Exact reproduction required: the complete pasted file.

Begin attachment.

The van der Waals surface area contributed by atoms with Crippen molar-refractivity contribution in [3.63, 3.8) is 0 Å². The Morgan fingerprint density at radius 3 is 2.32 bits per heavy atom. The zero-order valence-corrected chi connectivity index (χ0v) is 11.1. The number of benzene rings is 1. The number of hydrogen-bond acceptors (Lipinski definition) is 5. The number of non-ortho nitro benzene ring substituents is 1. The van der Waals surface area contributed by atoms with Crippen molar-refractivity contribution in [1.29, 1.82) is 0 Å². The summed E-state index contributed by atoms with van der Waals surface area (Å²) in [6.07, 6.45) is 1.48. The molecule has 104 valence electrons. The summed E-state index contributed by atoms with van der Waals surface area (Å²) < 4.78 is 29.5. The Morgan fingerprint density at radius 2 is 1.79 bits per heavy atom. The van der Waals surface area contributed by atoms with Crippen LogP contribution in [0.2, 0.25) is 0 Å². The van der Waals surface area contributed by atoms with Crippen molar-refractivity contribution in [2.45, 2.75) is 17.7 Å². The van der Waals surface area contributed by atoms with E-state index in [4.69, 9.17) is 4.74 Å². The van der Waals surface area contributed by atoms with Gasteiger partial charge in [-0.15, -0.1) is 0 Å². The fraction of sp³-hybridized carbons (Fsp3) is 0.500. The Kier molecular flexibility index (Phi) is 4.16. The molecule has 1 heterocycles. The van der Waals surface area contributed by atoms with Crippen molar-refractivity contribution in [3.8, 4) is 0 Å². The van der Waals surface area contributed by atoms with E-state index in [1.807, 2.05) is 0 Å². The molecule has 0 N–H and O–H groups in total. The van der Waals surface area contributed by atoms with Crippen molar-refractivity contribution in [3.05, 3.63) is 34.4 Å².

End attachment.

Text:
The van der Waals surface area contributed by atoms with Crippen molar-refractivity contribution in [3.63, 3.8) is 0 Å². The Morgan fingerprint density at radius 3 is 2.32 bits per heavy atom. The zero-order valence-corrected chi connectivity index (χ0v) is 11.1. The number of benzene rings is 1. The number of hydrogen-bond acceptors (Lipinski definition) is 5. The number of non-ortho nitro benzene ring substituents is 1. The van der Waals surface area contributed by atoms with Crippen molar-refractivity contribution in [1.29, 1.82) is 0 Å². The summed E-state index contributed by atoms with van der Waals surface area (Å²) in [6.07, 6.45) is 1.48. The molecule has 104 valence electrons. The summed E-state index contributed by atoms with van der Waals surface area (Å²) < 4.78 is 29.5. The Morgan fingerprint density at radius 2 is 1.79 bits per heavy atom. The van der Waals surface area contributed by atoms with Crippen LogP contribution in [0.2, 0.25) is 0 Å². The van der Waals surface area contributed by atoms with Crippen molar-refractivity contribution in [2.45, 2.75) is 17.7 Å². The van der Waals surface area contributed by atoms with E-state index in [4.69, 9.17) is 4.74 Å². The van der Waals surface area contributed by atoms with Gasteiger partial charge in [-0.15, -0.1) is 0 Å². The fraction of sp³-hybridized carbons (Fsp3) is 0.500. The Kier molecular flexibility index (Phi) is 4.16. The molecule has 1 heterocycles. The van der Waals surface area contributed by atoms with Crippen molar-refractivity contribution in [3.8, 4) is 0 Å². The van der Waals surface area contributed by atoms with E-state index in [1.807, 2.05) is 0 Å². The molecule has 0 N–H and O–H groups in total. The van der Waals surface area contributed by atoms with Crippen molar-refractivity contribution in [3.05, 3.63) is 34.4 Å².